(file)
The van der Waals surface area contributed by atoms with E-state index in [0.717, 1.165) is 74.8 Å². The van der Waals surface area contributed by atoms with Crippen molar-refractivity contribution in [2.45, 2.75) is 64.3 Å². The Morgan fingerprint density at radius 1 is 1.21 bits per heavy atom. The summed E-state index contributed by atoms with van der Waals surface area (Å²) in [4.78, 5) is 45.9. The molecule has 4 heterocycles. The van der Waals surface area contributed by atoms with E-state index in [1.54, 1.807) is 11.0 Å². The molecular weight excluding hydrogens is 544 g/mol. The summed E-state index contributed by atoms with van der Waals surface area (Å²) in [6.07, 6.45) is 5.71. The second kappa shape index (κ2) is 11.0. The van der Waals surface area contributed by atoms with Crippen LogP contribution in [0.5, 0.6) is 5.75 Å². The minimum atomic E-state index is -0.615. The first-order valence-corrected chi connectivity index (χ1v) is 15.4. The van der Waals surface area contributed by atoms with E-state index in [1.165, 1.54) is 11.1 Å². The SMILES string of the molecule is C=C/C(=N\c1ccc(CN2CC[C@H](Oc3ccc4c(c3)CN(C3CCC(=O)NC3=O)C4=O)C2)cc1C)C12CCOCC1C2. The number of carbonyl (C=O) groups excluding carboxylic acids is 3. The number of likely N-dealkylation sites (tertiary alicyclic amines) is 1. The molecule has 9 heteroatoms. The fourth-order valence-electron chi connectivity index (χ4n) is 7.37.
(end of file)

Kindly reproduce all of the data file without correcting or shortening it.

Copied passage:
The van der Waals surface area contributed by atoms with E-state index in [0.717, 1.165) is 74.8 Å². The van der Waals surface area contributed by atoms with Crippen molar-refractivity contribution in [2.45, 2.75) is 64.3 Å². The Morgan fingerprint density at radius 1 is 1.21 bits per heavy atom. The summed E-state index contributed by atoms with van der Waals surface area (Å²) in [4.78, 5) is 45.9. The molecule has 4 heterocycles. The van der Waals surface area contributed by atoms with E-state index in [1.54, 1.807) is 11.0 Å². The molecular weight excluding hydrogens is 544 g/mol. The summed E-state index contributed by atoms with van der Waals surface area (Å²) in [6.07, 6.45) is 5.71. The second kappa shape index (κ2) is 11.0. The van der Waals surface area contributed by atoms with Crippen LogP contribution in [0.5, 0.6) is 5.75 Å². The minimum atomic E-state index is -0.615. The first-order valence-corrected chi connectivity index (χ1v) is 15.4. The van der Waals surface area contributed by atoms with E-state index in [1.165, 1.54) is 11.1 Å². The SMILES string of the molecule is C=C/C(=N\c1ccc(CN2CC[C@H](Oc3ccc4c(c3)CN(C3CCC(=O)NC3=O)C4=O)C2)cc1C)C12CCOCC1C2. The number of carbonyl (C=O) groups excluding carboxylic acids is 3. The number of likely N-dealkylation sites (tertiary alicyclic amines) is 1. The molecule has 9 heteroatoms. The fourth-order valence-electron chi connectivity index (χ4n) is 7.37.